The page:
has anyone ever made this?

Discussion in 'The Projects Forum' started by Louie101086, Feb 18, 2008.

  1. Louie101086

    Thread Starter Member

    Feb 17, 2008
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  2. scubasteve_911

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    Dec 27, 2007
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    Never made one, and if I did, I'd make something a bit nicer than what they show. There are too few light sensors and the response is a bit cheesy, but I guess they need boundaries to make it at a reasonable cost.

    If you're going to do something like this, get the LEDs from ebay from a chinese source. You can get hundreds for cheap, unlike from a US distributor.

    Steve
     
  3. SgtWookie

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    Jul 17, 2007
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    There will be a LOT of soldering involved in a project of that scale! :eek:

    You'd need a good sized workspace, too.
     
  4. Salgat

    Active Member

    Dec 23, 2006
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    If you don't mind the repetitive nature of this project, then go for it. I saw recently a project made of plexiglass that was much smaller and acted as a night light. If you don't have the patience to do this one, then do that instead.
     
  5. beenthere

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    Apr 20, 2004
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    Can anybody tell how the table "interacts"? If it's just a matter of humongous numbers of LED's that get brighter when something shadows a phototransistor, then making a dupe might be pretty easy.
     
  6. scubasteve_911

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    Dec 27, 2007
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    There's a bit more to it, as you notice, it pulses and fades. It does seem very easy to copy and improve while you are at it.

    I think the best way to do this would be using surface mount parts, since you don't need to drill a ton of holes. You'd definitely have to make it modular though...

    steve
     
  7. SgtWookie

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    SMT would be one approach, but I'm afraid that would take away from the "organic appeal" of having lights appearing in pseudo-random 3-d space, along with the pulsing/fading and its reaction to external input.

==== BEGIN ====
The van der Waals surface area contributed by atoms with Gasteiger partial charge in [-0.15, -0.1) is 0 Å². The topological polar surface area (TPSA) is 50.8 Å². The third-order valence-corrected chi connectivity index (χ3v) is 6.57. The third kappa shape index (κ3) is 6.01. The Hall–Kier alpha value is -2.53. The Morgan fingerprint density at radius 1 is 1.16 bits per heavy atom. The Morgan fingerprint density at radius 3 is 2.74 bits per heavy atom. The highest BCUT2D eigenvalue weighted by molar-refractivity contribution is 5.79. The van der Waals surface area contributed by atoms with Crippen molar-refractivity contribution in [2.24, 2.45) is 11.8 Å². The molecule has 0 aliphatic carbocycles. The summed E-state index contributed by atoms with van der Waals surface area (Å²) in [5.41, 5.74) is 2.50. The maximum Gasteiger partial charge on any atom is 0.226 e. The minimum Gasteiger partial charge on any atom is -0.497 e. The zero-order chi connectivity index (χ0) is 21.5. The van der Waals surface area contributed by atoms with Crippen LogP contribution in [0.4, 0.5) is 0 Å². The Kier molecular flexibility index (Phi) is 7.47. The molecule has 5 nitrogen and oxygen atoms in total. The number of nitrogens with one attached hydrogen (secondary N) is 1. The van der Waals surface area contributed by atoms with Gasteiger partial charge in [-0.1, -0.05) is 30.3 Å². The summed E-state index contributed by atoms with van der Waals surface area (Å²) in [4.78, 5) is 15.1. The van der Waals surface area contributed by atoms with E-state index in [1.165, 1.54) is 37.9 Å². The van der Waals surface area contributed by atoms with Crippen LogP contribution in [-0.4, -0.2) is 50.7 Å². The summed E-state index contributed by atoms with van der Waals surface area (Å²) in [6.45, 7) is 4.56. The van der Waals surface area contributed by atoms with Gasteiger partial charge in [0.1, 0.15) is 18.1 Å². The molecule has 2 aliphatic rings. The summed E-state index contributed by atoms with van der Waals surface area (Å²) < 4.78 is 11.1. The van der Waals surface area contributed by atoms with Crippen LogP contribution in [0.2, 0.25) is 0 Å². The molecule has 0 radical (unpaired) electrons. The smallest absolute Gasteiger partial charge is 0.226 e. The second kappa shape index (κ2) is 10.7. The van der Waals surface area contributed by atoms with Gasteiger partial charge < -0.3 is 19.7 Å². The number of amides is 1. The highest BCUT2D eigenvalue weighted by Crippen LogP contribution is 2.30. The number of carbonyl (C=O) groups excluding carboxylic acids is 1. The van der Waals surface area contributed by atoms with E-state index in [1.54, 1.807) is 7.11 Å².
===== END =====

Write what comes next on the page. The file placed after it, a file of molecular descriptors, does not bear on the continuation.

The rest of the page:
It's not that highly regular 2-d and 3-d lit objects are uninteresting; quite the contrary. However, they have a more mechanical and artificial "feel" to them.
     
  8. beenthere

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    In every case I've seen, the smt LED's cost more than thru-hole, especially if you go grab-bag hunting. Too bad it's mostly green in the bags.

    If one has over a thousand feet of 26 ga wire wrap wire and a gun, there is a better way than pcb's. Lots of holes to drill, but only one per LED.

    The drawback to something like that is if it isn't really neat, it will get old pretty quick. Something on the wall instead of a table might be another way to go...
     
  9. scubasteve_911

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    Dec 27, 2007
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    It would be fun to use the larger 1206/1210 LEDs to go to town with conductive epoxy. You can get artistic and have it done in a day of 'painting'

    Steve
     
  10. SgtWookie

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    Gee Steve, while an attractive idea, I don't know of conductive epoxies available with low enough resistance to attempt something like that - not that I've looked recently.

    In order to keep a blue LED supplied with 20mA @ 3.8v (just tested one earlier) via a foot-long epoxy conductor, the epoxy would have to have a resistance of 410 Ohms (or roughly 34 Ohms/inch) in order to be supplied via 12VDC - and that's not counting Vdrops from other components in the circuit.

    Keeping the dimensions of such a conductive epoxy track would be problematic; that would figure in heavily unless it was nearly a perfect conductor.
     
  11. scubasteve_911

    Senior Member

    Dec 27, 2007
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    Imagine the beauty of using the epoxy to create current limit resistors?

    http://www.epoxies.com/tech/40-3900R.pdf

    They have a resistance of 0.0001ohms/cm, which should work for something like this. The problem with it is, they use silver in the epoxy, which means $$$. They have a nickel filled epoxy, I wonder if that is a bit cheaper?

    You're right about keeping the resistance constant. Maybe the uneven light will fit right in with the whole "imperfection is beauty in art" notion.

    Steve
     
  12. Louie101086